Sekeles (2012) described a music psychotherapeutic approach in her work with a hospitalized adolescent that highlights the role of relaxation in the process of recovery from abuse. In this case, music therapy served to lessen the adolescent’s anxiety and allowed her to engage in the therapeutic process.
The literature suggests a different set of music therapy interventions for children who have been abused. LaVerdiere’s model (2007) provided a therapeutic rationale for the use of the following interventions with this population: singing, improvisation, composition, role-play, and listening to music. It should be noted that LaVerdiere’s model is for children, though the age range is not specified. Robarts (2012) described the role of spontaneously improvised songs in the treatment of an 11-year-old girl who had sustained sexual abuse and familial trauma throughout childhood. A combination of improvisation with verbal reflection was an approach used by Rogers (2012) in her work with an 11-year-old girl referred for treatment as part of a child protection plan. Schönfeld (2012) described a 6 year course of music therapy with a female child who had been sexually abused, who was conceived as the result of incest, and who had co-occurring medical concerns requiring prolonged hospitalizations.
Individual music therapy cases with male children who have experienced abuse are infrequently addressed in the literature. Wesley (2012) described a case of a 10-year-old boy for whom singing, relaxation, and imagery to music were used to develop self-monitoring skills and to decrease explosive behavior.
Table 1 organizes the above literature in a fashion that is relevant to music therapists working, or wishing to work, for a CAC. Note that studies on music therapy abuse recovery that addresses child victims (birth through adolescence) are included.
|Reference||Summary of intervention (Age group)|
Improvement to self-confidence and self- esteem
Therapeutic use of songs for empowerment and to reclaim voice
Therapeutic use of musical story-telling, improvisation, and client-driven session design
Family Group (Children and Adults)
Overview of music therapy interventions appropriate for families with children recovering from trauma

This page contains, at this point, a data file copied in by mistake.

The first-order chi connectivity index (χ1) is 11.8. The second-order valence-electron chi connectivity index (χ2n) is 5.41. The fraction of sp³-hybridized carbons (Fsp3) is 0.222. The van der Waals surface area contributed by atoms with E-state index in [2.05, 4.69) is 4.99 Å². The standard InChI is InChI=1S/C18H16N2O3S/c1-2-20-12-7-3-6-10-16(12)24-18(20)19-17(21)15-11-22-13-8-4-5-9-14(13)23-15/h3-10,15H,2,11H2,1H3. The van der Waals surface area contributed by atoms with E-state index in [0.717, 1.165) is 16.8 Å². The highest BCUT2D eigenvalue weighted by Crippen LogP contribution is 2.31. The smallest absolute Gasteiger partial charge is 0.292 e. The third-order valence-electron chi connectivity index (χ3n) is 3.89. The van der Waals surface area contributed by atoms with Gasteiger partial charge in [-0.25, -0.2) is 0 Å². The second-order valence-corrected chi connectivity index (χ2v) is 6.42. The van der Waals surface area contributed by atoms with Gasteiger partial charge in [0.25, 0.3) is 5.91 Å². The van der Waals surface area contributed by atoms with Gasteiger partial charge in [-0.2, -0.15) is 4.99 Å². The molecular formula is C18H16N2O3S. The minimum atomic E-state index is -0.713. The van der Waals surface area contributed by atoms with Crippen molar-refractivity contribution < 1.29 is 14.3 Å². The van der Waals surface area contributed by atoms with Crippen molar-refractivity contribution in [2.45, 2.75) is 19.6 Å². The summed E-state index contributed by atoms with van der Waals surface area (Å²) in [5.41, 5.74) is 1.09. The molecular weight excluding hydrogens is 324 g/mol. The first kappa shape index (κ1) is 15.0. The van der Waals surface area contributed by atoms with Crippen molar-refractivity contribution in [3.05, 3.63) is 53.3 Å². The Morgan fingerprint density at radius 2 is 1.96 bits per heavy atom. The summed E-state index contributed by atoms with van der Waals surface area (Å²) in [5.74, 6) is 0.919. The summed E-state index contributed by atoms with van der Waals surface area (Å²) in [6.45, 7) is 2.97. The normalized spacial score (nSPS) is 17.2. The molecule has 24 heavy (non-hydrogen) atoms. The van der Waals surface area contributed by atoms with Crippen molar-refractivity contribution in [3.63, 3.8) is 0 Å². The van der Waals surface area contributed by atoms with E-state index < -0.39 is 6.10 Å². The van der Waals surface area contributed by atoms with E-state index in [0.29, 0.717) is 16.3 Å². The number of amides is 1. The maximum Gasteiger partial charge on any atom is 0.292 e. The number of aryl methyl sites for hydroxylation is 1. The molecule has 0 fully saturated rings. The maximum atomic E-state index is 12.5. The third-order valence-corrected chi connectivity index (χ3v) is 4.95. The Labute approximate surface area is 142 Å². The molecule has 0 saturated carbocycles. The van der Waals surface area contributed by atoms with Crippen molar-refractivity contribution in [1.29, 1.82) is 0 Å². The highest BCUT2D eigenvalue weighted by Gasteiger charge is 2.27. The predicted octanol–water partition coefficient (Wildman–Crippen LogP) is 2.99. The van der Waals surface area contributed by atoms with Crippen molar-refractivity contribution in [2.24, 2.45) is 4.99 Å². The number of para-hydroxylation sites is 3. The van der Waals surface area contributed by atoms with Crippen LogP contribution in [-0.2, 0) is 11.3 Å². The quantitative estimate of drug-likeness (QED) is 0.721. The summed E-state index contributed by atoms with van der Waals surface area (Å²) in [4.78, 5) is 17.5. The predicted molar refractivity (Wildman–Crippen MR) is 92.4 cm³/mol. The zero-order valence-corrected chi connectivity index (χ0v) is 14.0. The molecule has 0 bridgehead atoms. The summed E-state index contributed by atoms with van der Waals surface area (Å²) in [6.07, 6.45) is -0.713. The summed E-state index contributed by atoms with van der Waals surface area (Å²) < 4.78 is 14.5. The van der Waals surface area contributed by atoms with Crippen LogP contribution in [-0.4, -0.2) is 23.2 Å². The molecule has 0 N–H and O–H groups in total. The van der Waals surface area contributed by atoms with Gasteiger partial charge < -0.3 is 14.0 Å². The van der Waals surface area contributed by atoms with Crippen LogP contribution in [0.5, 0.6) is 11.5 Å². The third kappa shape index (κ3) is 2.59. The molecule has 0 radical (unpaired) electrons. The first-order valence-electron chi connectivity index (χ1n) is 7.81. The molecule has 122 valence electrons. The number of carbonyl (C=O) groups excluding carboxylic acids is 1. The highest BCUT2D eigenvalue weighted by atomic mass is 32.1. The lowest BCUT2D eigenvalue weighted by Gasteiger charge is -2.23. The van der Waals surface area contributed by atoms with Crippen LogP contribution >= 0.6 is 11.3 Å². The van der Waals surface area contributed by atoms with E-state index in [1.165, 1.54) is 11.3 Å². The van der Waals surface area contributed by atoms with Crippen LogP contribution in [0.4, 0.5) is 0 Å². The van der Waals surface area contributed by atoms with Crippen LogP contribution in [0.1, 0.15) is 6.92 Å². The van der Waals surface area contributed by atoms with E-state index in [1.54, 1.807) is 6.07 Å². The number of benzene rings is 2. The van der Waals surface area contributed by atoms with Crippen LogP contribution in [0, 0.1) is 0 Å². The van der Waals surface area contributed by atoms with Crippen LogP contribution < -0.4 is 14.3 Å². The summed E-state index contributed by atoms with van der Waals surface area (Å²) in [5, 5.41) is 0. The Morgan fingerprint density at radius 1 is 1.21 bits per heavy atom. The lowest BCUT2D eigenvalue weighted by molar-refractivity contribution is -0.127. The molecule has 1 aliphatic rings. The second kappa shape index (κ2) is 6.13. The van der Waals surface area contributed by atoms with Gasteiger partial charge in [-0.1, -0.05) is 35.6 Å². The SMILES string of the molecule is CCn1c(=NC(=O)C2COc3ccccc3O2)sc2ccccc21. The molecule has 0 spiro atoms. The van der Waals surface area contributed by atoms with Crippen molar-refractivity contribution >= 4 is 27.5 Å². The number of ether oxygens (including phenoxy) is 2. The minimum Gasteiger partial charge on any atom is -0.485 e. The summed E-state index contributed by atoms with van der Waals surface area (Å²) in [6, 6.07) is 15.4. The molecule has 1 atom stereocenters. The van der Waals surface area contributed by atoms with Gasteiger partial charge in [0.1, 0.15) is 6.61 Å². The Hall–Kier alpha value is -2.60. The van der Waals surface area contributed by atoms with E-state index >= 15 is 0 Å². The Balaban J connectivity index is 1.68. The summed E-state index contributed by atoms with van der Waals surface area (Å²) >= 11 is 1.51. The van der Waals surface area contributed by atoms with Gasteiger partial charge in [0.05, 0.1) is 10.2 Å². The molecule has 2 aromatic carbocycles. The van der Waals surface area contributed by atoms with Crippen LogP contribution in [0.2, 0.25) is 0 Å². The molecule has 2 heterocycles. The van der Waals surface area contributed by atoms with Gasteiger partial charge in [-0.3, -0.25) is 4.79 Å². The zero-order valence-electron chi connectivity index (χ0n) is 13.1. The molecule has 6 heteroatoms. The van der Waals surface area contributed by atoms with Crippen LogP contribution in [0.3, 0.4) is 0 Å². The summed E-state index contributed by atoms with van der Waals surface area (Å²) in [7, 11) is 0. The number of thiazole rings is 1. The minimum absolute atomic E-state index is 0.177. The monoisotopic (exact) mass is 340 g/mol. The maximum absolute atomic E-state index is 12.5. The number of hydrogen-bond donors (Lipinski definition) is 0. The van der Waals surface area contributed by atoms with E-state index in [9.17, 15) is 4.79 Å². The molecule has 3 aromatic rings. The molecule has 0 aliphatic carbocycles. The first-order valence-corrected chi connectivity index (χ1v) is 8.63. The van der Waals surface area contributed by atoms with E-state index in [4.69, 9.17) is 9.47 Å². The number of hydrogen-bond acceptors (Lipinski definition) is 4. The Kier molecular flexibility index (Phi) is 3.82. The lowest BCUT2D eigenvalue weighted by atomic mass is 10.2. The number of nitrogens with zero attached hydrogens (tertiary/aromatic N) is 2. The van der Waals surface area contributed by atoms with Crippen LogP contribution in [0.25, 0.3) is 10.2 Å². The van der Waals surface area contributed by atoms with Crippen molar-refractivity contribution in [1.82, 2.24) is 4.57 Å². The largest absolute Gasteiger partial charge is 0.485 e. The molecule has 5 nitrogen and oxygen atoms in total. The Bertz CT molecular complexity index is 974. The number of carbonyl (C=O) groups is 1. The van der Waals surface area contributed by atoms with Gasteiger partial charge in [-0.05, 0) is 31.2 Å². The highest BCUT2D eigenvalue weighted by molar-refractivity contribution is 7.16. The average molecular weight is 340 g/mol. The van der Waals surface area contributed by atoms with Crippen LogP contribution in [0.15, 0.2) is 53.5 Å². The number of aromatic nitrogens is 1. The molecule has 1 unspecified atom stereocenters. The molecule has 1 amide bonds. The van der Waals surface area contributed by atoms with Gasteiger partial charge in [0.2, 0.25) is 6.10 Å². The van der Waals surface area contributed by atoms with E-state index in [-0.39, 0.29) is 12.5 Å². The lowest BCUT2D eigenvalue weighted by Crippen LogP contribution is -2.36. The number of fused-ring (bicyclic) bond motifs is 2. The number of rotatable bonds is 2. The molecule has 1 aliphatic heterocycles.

Improvised songs to address effects of sexual abuse
Therapeutic song writing and lyric analysis to improve self-esteem and coping skills
Group and Individual (Children)
Therapeutic use of singing, improvisation, composition, role-play, and listening to music
Spontaneous improvised songs for integrative, healing potential
Improvisation and verbal processing
Puppets, improvised songs, instrument play to support ego development and process effects of trauma and medical procedures
Music to promote physical and mental relaxation and address emotional problems
Singing, music relaxation and imagery to develop self-control and decrease explosive behavior.
Music therapists, wishing to work with children who have been abused, need to understand the theoretical underpinnings of treatment for complex trauma, neglect, and abuse. What follows is a brief introduction to several foundational theories that frame trauma work both within and outside of music therapy.
Schore and Schore (2008) provided a summary of constructs and processes related to attachment and how to support attachment in service of affect regulation. At the core of attachment is the psychobiological processes that mediate interactive regulation. According to Schore and Schore, emotional regulation is the outgrowth of the ability of the primary caregiver to co-regulate with an infant. This co-regulation is a rhythmic process that Schore and Schore asserted is replicated within the parent-child dyad and between helping professionals and those receiving assistance. Sena Moore and Hanson-Abromeit (2015) extended the discussion of regulation in their work on the therapeutic function of music to promote self-regulation skills in preschoolers. Jacobsen (2017) characterized neglect as the failure of the parent-child relationship to consistently co-regulate. Jacobsen described the impact of neglect on the child within a family and provided justification for family music therapy interventions to remediate the effects of neglect on the child’s development.